Don’t miss the rare opportunity to see China’s Terracotta Warriors at The Field Museum before Jan. 8, 2017.
Ten of Emperor Qin Shihuangdi’s terracotta figures, bronze artifacts, and weaponry make up the more than 170 artifacts in the exhibit. The objects serve to highlight the power, influence, and impact of China’s first emperor. The figures range from warriors, generals, acrobats, officials, and even a horse.
Shihuangdi, China’s first emperor, is responsible for the creation of the Great Wall, instituting a single currency, instituting a standard form of writing, and instituting a standard for weights and measures in China. Shihuangdi became emperor after a period called the Warring States when China was divided into seven competing states. Through an organized military and innovative weaponry Shihuangdi reigned over a unified China. Determined to rule forever the emperor devised a final resting place where a terracotta army would protect him in the afterlife. Aside from the army, the emperor also ordered the creation of terracotta acrobats, musicians, and animals for his entertainment in his afterlife. The tomb stretches 22-square miles and was discovered in 1974 by a farmer attempting to dig a well.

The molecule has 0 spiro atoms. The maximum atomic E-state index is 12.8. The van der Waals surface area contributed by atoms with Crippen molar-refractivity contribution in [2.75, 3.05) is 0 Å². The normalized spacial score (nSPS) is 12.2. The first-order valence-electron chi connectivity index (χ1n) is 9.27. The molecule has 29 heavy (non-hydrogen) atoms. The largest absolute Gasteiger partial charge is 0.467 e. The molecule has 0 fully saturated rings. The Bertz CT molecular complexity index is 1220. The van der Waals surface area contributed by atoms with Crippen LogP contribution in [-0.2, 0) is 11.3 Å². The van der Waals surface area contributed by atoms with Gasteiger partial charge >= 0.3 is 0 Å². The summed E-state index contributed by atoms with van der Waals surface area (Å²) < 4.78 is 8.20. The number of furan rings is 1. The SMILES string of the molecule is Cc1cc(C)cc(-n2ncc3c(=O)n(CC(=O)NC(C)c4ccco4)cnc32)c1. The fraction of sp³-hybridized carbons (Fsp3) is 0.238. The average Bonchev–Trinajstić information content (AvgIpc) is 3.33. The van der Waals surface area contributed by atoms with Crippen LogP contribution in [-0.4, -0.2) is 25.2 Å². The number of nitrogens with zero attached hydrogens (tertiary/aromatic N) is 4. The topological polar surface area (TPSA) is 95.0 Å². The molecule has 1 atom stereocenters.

An interesting aspect that the exhibit highlights is that the warriors were actually painted in lively colors. The original figures only show small splashes of faded paint in certain areas, but the exhibit has two replicas painted as they would have been in the time of the emperor showing their livelier aspects.
“China’s First Emperor and His Terracotta Warriors” closes Jan. 8 at The Field Museum, 1400 S. Lake Shore Dr. For tickets and more information visit fieldmuseum.org/discover/on-exhibit/warriors.